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Over Two Decades of Planning & Design Culminates in One of the Largest Trail Networks in Central Iowa

The multi-use recreational trail system in Iowa is one of the crown jewels of the state. Nowhere is the trail system more extensive than in the Des Moines metro area. Most of the communities immediately surrounding Des Moines have at least one trail system within their boundaries. Some have numerous trail spurs that branch off and connects to local destinations.

For more than twenty years, the planners, designers, and engineers from Snyder & Associates have played an active role in the expansion of the Gay Lea Wilson Trail network to the north and east of Des Moines. This trail buildout has found our team working with several different communities, jurisdictions, and agencies on numerous trail section projects.

Altoona Branch of Trail Connects Community

Our relationship with the Gay Lea Wilson Trail kicked off with a nearly two-mile-long section running through the heart of Altoona. This section of trail (later to be renamed the Vern Willey II Trail in honor of the city’s long-time community services director) posed numerous challenges for our trail design team. Chief among them was incorporating the new trail with the existing areas. There were tight locations along the right-of-way, an industrial area that residents didn’t want the trail near, and the plans had to account for a pedestrian bridge and create a railroad track crossing point.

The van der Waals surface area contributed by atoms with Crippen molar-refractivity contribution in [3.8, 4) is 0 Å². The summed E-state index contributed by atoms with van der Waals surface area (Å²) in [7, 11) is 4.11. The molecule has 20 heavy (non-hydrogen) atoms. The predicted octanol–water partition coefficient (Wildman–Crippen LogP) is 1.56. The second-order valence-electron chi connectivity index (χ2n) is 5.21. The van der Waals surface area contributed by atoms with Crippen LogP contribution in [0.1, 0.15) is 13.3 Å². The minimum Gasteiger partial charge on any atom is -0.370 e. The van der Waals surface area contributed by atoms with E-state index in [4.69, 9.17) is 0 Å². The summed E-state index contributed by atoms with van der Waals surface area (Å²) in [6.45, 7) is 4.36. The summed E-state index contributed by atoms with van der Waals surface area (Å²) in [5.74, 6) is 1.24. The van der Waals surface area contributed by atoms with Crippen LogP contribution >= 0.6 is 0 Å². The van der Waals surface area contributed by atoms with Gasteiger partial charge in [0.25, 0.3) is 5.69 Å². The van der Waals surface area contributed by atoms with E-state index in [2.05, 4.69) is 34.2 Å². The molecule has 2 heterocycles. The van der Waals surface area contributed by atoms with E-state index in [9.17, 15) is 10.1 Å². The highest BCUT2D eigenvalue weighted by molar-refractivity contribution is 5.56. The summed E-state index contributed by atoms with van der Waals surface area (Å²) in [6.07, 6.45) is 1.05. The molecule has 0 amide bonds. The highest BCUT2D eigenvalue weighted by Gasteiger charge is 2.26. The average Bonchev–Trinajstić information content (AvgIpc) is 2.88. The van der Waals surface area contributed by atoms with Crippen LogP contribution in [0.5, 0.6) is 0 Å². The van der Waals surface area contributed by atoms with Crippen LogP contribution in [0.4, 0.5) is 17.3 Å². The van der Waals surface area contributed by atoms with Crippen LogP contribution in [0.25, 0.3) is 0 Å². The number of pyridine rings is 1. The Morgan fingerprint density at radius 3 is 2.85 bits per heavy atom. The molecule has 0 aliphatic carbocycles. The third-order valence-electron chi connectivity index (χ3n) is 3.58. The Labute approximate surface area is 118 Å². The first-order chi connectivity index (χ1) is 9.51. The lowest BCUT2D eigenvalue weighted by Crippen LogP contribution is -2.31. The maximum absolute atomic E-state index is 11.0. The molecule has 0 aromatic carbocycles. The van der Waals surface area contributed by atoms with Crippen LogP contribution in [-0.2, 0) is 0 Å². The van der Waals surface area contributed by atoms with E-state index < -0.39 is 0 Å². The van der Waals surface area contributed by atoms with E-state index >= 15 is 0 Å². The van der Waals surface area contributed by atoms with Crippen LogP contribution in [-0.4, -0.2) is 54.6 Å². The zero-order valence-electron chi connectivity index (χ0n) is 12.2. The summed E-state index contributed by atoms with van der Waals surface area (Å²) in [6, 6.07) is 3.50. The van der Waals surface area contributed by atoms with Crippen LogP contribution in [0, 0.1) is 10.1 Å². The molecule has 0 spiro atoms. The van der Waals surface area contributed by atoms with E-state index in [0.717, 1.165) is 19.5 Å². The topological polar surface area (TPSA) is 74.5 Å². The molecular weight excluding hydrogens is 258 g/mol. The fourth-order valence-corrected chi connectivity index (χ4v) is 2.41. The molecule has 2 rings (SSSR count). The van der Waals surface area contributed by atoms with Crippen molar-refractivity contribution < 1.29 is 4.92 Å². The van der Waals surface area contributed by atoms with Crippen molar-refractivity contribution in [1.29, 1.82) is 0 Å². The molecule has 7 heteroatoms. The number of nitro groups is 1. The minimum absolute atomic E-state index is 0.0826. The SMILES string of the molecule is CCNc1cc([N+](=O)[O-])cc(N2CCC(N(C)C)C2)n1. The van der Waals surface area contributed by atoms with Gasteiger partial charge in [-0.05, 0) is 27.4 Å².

Tunnel-Construction

A pneumatic pipe-ramming technique was used to “bore” under the railroad tracks.

The Snyder & Associates engineering team developed a plan to burrow under the railroad tracks using a pneumatic pipe ramming technique. To create a tunnel large enough to accommodate bicyclists, the steel casing used in the process had a massive 147-inch outside diameter, the largest pipe ram project ever completed in the state. This keystone piece of the trail section won an American Council of Engineering Companies (ACEC) of Iowa Honor Award in 2005. The willingness of the engineers to look beyond conventional construction techniques and instead develop a unique, trenchless solution was cited as the key to this trail project’s success.